goal to be achieved in education. This has caused great emphasis to be given to
such tasks as definition, classification and memorization. Application, analysis and
problem solving have been largely neglected.
Characteristics of Subject Centered Curriculum
Following are the characteristics of Subject Centered Curriculum
1.
2.
3.
4.
5.
6.
7.

Learning subject matter is an end in itself.


There is a predetermined uniform standard of knowledge.
Practice in skills is emphasized.
Emphasis is placed upon acquiring information for future use.
Progress is measured by how much of the subject a pupil has learnt.
Each subject is distinct entity (unit) with a logical organization of its own.
Subject matter is selected by adults previous to the teaching, learning
situations.

MERITS:
1. This type of curriculum is more appropriate for intellectual development. An
individual learner to think as the physicist, botanist, and geologist and so on. If he
cannot learn so to think, the fault is to be found in instruction and not in the
curriculum pattern.
2. It provides maximum security for both the teacher and the student. The teacher
knows what is expected of him to teach. The students also know what is expected of
them i.e. how much they have to cover. This provides them with a constant source
of security.
3. It assumes a logically sound framework for the organization of subject matter
used. of cause and effect principle in science and the chronological order of the
historical events (may not be psychologically sound) but they assumed an order and
are consistent to learning experiences, which might otherwise be disorder.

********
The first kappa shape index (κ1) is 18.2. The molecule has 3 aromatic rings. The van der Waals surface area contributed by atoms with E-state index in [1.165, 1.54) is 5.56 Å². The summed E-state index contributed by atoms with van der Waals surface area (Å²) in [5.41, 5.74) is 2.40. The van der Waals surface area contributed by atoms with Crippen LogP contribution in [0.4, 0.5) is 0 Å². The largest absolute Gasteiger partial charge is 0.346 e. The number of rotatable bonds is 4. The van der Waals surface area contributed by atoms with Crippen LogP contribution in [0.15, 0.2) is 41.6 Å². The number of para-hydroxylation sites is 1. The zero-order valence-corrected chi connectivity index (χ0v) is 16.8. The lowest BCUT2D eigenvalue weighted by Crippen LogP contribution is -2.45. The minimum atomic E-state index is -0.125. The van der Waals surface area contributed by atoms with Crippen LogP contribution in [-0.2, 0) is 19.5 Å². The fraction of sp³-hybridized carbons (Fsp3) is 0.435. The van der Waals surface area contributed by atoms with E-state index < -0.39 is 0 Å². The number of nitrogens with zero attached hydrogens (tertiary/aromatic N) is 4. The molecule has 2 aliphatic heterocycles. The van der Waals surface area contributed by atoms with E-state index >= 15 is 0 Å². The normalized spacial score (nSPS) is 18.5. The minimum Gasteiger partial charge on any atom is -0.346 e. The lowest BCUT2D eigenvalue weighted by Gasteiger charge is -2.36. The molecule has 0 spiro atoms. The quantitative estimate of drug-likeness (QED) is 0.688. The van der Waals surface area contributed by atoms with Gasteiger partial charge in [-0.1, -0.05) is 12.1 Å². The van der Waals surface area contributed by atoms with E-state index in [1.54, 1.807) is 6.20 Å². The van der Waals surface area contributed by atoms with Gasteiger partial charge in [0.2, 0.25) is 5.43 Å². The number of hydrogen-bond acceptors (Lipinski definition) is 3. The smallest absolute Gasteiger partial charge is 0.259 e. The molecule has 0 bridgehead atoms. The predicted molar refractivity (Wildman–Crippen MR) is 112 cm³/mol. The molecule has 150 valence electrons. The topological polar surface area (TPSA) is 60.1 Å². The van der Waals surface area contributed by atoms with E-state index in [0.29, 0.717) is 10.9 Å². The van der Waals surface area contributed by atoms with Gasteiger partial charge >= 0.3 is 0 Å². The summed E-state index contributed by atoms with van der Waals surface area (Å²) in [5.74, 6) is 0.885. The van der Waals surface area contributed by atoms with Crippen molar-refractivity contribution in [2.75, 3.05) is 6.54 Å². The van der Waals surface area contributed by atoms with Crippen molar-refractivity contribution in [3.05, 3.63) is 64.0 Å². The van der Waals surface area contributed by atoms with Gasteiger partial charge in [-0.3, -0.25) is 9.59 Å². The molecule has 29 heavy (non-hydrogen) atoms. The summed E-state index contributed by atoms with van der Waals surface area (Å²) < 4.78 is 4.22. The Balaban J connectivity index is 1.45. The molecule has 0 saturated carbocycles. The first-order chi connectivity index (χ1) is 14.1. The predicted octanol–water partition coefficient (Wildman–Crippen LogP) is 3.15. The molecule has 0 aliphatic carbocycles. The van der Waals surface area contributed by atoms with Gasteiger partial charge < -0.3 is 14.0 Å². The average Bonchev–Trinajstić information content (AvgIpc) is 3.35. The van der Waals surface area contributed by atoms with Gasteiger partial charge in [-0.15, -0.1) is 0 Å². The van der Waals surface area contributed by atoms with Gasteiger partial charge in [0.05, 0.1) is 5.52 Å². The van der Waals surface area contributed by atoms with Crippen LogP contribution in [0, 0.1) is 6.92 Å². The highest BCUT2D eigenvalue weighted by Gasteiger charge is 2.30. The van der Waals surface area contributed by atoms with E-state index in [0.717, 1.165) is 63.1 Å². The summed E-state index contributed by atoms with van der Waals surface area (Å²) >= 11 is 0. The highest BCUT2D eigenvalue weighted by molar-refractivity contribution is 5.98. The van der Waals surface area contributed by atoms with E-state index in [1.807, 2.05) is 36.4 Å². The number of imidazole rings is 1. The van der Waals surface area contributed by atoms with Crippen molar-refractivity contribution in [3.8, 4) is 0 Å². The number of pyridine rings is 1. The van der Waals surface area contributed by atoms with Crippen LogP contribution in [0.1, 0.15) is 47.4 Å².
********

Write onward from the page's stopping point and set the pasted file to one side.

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4. Its evaluation is very easy. Achievement based testing is the only type of
evaluation needed for the mastery of the subject matter.
5. It has a bright future. Subject approach is useful for specialization in any branch
of knowledge. The continued increase in the store of human knowledge will cause
specialization to become more effective.
DEMERITS:
1. (Separation) Subject-centered curriculum prevents students from understanding
the wider context of what they're learning. In the traditional method of learning,
students learn math in one period, reading in another, science in another and social
studies in yet another, separate class. Every subject is taught as though it exists in
and of itself without regard for how one subject impacts another subject.
2. (Lack of Integration) A traditional subject-centered curriculum so focuses on
each subject in an individual context, students don't understand how one subject
impacts another subject or how each works together. Learning is fragmented into
little boxes instead of flowing together toward deeper comprehension of subject
matter as a whole. Students are not taught to use different aspects of their
knowledge in an integrated fashion.
3. (Passivity) In the traditional or subject-centered curriculum, students are
discouraged from entertaining a different point of view than what textbook or
teacher presents. The subject matter has already been chosen by experts in the
different subjects, by school boards and by teachers and deemed of value for
students to learn.
4. (Authority) The traditional subject-centered curriculum depends upon a system
of authority. Students are not part of the authority hierarchy. Their needs are
considered only in conjunction with type and difficulty level of the material. Subjectcentered learning does not offer a wide range of options that take into account ethic
background, family situations that impact learning or different learning styles of
students.